Is GameStop Doomed? Retailer Cuts Jobs As Physical Sales Viewed As Unsustainable

GameStop store (angled view)
In a recent 10-K filing with the the Securities and Exchange Commission (SEC), games retailer GameStop said it was putting in place "initiatives to reduce headcount" as part of a "strategic plan to achieve profitability." Separately, GameStop reported $1.79 billion in fourth quarter revenue for its fiscal 2023, compared to $2.23 billion the same quarter a year prior.

The retailer did not specify how many employees it was letting go, only that layoffs are part of a broader plan to cut costs. Incidentally, GameStop also stated in its 10-K filing that the "turnover rate in the retail and fulfillment industries" as a whole is "relatively high," noting an "ongoing need to recruit and train new store and fulfillment associates."

According to the filing, GameStop had 8,000 full-time salaried and hourly associates as of February 3, 2024, along with between 13,000 and 18,000 part-time hourly associates worldwide, the precise number of which fluctuates depending on the time of the year. Last year, GameStop employed 11,000 full-time salaried and hourly workers, and between 14,000 and 27,000 part-time workers.

The challenge that GameStop faces is a market shift towards digital downloads. Today's game consoles still offer disc drives (or game slots, as is the case with the Nintendo Switch), but digital downloads and cloud gaming have dramatically changed the landscape. It wasn't all that long ago when there would be lines outside of GameStop stores ahead of a major game release, but that's something you don't see (or rarely see) anymore.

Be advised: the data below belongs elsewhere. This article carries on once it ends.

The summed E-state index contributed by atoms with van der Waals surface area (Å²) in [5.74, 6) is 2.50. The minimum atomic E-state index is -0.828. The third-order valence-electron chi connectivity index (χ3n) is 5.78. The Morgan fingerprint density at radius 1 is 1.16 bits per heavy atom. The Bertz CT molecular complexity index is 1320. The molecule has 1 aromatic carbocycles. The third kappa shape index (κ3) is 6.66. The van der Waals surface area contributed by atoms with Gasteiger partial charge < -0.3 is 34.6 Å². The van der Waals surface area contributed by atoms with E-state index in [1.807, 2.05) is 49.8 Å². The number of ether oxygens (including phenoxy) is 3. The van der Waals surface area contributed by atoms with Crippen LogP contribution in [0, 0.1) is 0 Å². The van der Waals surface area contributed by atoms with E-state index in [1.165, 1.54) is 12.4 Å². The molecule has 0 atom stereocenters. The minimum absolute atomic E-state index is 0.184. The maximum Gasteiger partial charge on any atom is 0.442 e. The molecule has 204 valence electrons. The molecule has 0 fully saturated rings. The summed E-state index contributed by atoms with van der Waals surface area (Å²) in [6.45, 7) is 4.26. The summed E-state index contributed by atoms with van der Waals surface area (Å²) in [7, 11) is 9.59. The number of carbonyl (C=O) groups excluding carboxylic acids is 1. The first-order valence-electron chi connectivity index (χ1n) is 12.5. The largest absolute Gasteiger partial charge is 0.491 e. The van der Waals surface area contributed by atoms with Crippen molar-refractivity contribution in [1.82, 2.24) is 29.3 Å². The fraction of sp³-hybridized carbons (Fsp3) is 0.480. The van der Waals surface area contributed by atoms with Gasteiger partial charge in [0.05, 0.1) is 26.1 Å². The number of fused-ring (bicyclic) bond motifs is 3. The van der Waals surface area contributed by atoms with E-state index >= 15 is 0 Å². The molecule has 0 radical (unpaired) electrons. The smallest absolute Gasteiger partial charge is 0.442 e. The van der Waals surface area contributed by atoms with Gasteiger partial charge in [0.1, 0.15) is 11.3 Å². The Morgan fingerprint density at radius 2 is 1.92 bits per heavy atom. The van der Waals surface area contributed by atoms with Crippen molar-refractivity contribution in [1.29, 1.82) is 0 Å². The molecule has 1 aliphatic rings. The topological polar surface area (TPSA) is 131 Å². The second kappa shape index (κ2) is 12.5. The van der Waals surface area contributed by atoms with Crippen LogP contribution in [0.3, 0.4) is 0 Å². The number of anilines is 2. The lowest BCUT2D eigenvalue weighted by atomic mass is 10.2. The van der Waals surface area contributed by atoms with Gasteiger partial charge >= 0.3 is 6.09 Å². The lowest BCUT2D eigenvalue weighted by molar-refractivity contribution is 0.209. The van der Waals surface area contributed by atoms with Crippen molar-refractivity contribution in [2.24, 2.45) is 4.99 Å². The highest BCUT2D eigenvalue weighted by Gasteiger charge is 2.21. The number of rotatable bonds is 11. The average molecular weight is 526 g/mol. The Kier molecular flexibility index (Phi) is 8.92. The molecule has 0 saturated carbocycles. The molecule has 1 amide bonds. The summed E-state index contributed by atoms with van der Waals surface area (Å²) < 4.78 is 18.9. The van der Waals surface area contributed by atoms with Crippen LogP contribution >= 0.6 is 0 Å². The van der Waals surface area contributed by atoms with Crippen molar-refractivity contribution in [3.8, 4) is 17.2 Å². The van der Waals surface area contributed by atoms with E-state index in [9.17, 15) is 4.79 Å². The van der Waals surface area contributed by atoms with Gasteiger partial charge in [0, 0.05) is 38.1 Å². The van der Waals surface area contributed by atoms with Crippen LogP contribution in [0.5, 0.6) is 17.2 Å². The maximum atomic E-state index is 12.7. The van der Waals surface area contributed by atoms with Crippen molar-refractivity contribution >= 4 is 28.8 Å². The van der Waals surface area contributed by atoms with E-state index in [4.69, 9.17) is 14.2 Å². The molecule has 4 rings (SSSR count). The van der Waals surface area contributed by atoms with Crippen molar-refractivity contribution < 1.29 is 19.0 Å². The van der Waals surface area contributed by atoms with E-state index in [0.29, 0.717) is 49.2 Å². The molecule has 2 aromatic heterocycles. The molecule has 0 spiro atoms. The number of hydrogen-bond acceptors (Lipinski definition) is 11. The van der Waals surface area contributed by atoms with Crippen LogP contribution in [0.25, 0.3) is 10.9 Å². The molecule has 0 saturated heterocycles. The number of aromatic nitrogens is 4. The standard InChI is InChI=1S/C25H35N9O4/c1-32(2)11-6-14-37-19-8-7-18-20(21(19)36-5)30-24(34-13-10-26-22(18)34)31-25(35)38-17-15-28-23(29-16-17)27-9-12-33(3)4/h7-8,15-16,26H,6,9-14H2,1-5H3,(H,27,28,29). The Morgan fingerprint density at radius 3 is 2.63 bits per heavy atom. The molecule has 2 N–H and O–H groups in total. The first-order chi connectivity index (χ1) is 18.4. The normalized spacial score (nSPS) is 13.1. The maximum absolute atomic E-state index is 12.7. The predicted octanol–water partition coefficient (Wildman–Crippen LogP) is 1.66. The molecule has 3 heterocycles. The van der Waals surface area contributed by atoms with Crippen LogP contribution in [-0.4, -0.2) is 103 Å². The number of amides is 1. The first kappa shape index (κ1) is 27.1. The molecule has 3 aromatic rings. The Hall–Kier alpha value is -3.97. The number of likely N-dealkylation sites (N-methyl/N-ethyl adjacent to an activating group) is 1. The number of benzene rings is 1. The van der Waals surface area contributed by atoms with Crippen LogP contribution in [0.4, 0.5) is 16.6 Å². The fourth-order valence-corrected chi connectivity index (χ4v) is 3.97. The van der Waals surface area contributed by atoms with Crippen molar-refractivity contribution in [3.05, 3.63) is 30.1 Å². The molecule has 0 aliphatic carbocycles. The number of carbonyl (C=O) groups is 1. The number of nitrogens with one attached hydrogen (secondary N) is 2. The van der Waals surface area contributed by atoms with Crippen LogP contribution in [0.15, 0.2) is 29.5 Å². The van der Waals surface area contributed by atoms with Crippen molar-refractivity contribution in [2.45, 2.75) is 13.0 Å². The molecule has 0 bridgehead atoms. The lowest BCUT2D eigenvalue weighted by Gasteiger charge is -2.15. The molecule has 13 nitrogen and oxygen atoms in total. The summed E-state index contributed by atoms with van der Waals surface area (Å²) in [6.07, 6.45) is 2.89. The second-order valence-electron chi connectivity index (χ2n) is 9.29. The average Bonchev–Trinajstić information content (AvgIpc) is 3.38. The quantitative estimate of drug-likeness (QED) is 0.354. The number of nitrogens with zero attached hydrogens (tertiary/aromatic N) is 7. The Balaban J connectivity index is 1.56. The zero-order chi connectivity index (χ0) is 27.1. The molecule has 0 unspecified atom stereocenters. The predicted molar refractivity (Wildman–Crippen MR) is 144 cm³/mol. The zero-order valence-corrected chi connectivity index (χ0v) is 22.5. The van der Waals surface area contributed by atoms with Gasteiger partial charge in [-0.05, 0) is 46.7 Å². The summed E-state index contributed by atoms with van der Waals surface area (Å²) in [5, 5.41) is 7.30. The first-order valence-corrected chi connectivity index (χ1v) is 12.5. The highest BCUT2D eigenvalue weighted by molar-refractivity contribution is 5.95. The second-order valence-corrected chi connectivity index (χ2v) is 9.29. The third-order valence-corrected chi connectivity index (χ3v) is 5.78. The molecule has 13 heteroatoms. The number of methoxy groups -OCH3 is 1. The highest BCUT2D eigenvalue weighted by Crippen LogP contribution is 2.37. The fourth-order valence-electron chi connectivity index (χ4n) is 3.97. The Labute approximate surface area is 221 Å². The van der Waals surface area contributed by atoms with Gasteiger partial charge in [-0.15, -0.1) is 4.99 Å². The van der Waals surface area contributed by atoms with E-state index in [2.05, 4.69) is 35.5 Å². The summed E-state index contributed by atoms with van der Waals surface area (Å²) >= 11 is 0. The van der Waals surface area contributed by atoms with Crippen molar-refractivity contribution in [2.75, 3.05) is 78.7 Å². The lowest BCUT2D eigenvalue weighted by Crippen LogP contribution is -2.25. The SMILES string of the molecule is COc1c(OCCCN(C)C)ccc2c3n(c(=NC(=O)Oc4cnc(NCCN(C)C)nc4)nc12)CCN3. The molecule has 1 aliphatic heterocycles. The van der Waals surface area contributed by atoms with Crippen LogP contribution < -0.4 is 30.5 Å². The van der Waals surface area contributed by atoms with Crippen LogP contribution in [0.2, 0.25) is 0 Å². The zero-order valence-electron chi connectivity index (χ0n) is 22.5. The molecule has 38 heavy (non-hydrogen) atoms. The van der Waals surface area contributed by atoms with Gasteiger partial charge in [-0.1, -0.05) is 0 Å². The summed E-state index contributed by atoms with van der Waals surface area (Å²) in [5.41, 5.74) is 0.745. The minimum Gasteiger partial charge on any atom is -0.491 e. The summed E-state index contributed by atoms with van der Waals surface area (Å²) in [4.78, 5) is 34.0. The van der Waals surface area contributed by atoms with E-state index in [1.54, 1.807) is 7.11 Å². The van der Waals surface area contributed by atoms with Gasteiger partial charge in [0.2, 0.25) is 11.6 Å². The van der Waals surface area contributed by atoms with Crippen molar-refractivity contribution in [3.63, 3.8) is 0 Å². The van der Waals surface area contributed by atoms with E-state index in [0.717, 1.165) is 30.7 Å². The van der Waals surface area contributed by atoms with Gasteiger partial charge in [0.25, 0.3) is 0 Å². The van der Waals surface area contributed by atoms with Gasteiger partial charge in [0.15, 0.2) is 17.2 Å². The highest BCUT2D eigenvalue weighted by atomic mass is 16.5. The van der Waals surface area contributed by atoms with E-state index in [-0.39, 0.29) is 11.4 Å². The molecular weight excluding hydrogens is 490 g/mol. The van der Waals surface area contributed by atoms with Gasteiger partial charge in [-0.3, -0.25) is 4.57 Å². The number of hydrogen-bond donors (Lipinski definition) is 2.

"An increasing mix of digital downloads is hurting physical retail, and there is simply no reason to go to the store if a consumer can just order a game and download it immediately," Wedbush Securities analyst Michael Pachter told Reuters.

Pachter also said that anticipates GameStopp will continue to cut costs however it can in an effort to at least break even, "but it is inevitably that their sales will decline to an unsustainable level."

It seems that GameStop's long-term viability will depend on its ability to navigate into the digital era and perhaps pivot in some way. This is not impossible, as we saw Netflix evolve from a DVD-by-mail service into a streaming juggernaut. It's not clear what exactly that might consist of, though it's worth noting that GameStop began selling PC gaming hardware, including graphics cards, right around three years ago. There are also game console refreshes looming (PlayStation 5 Pro, for example) that should help the retailer's bottom line.

On the bright side for GameStop, it managed to post net income (profit, basically) of $6.7 million for its fiscal 2023, compared to a net loss of $313.1 million for its previous fiscal year.

Top and Thumbnail Image Source: Mike Mozart (via Flickr, CC BY 2.0 Deed)